Euro Area: Inflation ticks up in January amid faster growth in prices for food and energy
Harmonized inflation came in at 5.1% in January, above December’s 5.0% reading and marking the highest print since records began in 1997. Inflation therefore moved further above the European Central Bank’s target rate of 2.0%. January’s result was due to faster increases in prices for food, alcohol and tobacco and for energy. Contrastingly, prices for non-energy industrial goods rose at softer paces, while prices for services increased at the same pace as in December.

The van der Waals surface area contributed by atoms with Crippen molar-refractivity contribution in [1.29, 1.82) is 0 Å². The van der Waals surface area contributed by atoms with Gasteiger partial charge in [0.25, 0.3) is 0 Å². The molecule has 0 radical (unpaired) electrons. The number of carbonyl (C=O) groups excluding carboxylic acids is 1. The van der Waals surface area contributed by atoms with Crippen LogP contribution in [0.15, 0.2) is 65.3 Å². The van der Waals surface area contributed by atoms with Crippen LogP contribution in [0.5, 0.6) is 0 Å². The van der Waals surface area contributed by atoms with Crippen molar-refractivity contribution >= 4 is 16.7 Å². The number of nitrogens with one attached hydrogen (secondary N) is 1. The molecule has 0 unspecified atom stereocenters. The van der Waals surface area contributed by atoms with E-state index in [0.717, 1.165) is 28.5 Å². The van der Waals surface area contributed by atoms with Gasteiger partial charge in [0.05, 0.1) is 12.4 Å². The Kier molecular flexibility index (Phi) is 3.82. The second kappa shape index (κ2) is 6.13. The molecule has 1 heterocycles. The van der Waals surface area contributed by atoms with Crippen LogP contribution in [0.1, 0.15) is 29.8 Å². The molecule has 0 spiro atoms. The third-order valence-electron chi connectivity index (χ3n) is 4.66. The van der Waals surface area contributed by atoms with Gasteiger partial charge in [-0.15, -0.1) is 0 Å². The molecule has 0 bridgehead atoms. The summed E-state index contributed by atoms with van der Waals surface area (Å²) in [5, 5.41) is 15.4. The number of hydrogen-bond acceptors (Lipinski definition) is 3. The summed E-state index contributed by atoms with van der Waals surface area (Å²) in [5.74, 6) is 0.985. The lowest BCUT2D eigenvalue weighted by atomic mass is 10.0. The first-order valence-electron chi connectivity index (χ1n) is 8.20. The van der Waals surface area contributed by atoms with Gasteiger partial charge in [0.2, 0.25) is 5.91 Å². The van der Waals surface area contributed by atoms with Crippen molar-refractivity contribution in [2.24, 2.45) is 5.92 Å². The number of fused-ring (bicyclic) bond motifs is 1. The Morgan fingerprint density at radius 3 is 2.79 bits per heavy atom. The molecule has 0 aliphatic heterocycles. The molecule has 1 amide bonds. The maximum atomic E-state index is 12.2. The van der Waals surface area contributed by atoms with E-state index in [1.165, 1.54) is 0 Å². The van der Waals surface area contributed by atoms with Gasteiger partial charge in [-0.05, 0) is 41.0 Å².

On a monthly basis, harmonized consumer prices jumped 0.3% in January, below December’s 0.4% increase. Core inflation, which excludes volatile energy and unprocessed foods prices, dropped to 2.5% in January from December’s 2.7%, which had marked the highest print since August 2008.
Commenting on the release, Bert Colijn, senior economist at ING, stated:
“With improving expectations for GDP and inflation for 2023 and 2024, that should be enough for an ECB rate hike in early 2023, but it is also important to stress that the eurozone inflation situation is much less acute than the US as second-round effect evidence remains largely lacking. Don’t expect too much from the ECB tomorrow as we could well see President Christine Lagarde disappoint anyone expecting a 2022 rate hike.”